Can Dogs See Color Or Is Dog Vision A Grey Area?
What colors can dogs see? You could be forgiven for thinking that dogs only see in black and white. After all this is what many people have believed for years. Thanks to modern science we can now reveal the truth!
As human beings we are used to seeing everything around us in color but what about our canine companions? Is it true they can only see in black and white? If true maybe this explains why dogs get so excited about what they can smell and don’t seem to show any interest in looking at beautiful views or colorful flowers!
Dog Vision V Human Vision
Research suggests that whereas dogs are better able to see in dim light than humans, human sight is much better at distinguishing colors.
We used a new Image Processing Tool with the same image to show the difference between what a human sees and what a dog sees. It’s fun to use – all you have to do is to upload any color image to see what your dog sees. Try it for free here
How Your Dog Sees Roses
How Your Dog Sees You And Other Dogs
Recent research proves that dogs are color blind in the same way that some humans are – in that they cannot see red or green, only blue and yellow.
This means that contrary to a long held belief that dogs could only see in black and white they can see in color, albeit dichromatically.
Can Dogs See In Colors?
So it’s true dogs can’t see as many colors as humans. This is because dogs’ retina’s only contain two types of cones (cells that detect color) whereas humans have three. Thus humans can detect more colors unless of course a human is color blind in which case, like dogs, they can only see two colors. Dogs are able to distinguish between blue and yellow and varying shades of these two colors. Reds will appear as varying shades of brownish gray and green grass and green trees will appear as a pale yellow – almost like a field of stubble.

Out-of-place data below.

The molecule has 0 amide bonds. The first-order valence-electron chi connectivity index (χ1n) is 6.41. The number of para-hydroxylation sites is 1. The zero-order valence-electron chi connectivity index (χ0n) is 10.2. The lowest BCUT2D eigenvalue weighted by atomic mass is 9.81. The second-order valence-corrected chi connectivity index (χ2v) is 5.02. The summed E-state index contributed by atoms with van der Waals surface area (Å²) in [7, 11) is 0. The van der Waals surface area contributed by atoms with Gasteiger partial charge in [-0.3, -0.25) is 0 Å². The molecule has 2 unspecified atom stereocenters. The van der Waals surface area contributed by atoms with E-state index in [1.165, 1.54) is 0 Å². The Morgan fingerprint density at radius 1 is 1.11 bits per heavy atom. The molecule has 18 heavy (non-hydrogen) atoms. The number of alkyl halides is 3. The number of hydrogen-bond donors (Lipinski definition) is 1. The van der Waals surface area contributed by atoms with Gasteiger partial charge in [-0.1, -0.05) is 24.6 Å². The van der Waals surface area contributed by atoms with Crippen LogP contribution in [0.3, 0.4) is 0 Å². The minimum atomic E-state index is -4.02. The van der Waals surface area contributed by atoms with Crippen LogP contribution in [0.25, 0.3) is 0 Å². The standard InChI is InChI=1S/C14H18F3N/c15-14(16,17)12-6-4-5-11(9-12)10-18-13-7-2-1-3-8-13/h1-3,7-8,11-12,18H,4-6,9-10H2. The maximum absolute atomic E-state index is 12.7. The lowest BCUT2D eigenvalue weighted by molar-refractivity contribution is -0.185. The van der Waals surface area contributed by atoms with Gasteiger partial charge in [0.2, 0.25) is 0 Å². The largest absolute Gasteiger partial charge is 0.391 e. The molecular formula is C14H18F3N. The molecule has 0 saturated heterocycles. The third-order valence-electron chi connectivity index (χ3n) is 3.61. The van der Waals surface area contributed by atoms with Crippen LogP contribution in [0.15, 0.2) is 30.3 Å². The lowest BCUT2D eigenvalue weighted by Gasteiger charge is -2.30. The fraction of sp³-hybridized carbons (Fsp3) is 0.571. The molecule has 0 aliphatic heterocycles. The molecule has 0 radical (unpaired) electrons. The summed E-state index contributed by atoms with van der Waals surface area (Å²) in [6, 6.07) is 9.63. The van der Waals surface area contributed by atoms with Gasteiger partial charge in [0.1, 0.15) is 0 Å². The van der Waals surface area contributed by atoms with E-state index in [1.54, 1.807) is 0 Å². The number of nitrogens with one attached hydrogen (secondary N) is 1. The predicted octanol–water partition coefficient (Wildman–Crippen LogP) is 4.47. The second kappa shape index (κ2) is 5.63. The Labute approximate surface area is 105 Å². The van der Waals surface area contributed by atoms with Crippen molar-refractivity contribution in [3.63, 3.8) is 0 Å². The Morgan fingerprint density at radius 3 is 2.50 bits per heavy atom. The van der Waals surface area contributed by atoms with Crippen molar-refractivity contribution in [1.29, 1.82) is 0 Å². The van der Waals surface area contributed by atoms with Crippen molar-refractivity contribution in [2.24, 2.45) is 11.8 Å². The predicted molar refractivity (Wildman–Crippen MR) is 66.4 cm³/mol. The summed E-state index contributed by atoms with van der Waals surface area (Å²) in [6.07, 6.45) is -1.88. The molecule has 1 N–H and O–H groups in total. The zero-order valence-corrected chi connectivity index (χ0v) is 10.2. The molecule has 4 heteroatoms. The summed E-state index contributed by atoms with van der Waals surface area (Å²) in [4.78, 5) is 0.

Can Dogs See In The Dark?
All dogs see better than humans in the dark or dim light and this is especially true of the breed known as sighthounds such as the Saluki. But why is this? Both the human and canine retinas have things called rods which receive light and although they don’t “see” color are able to distinguish between changes in light and also changes in movement and shape. Dogs have more of these rods than humans which enables them to see better in dim light and are also better able to detect movement.
Dogs also have something else that we humans don’t have – a tapetum! The tapetum is a reflective membrane that reflects light into the retina thereby amplifying the available light, no matter how dim. This enables dogs to hunt at night.
Dog Vision Takeaways
You may have noticed when you take your best friend for a walk that they are completely unmoved by beautiful landscapes or flowers. Now you can see by the research that this might be because they don’t see these things in the vivid colors that we do. By the same token you may also have noticed that the thing they get most excited about on walks is scents. And if you happen to be the proud owner of a scent hound such as a Beagle then they will spend all their time with their noses to the ground sniffing. This is hardly surprising when you consider that dogs have up to 300 million olfactory receptors in their nose, whereas humans have a mere 6 million.
Since all dogs love to sniff scents, the kindest most considerate thing we can do is to allow them to sniff to their hearts’ content. You see as far as our best friend is concerned a kaleidoscope of scents rather than colors is what makes their world so interesting!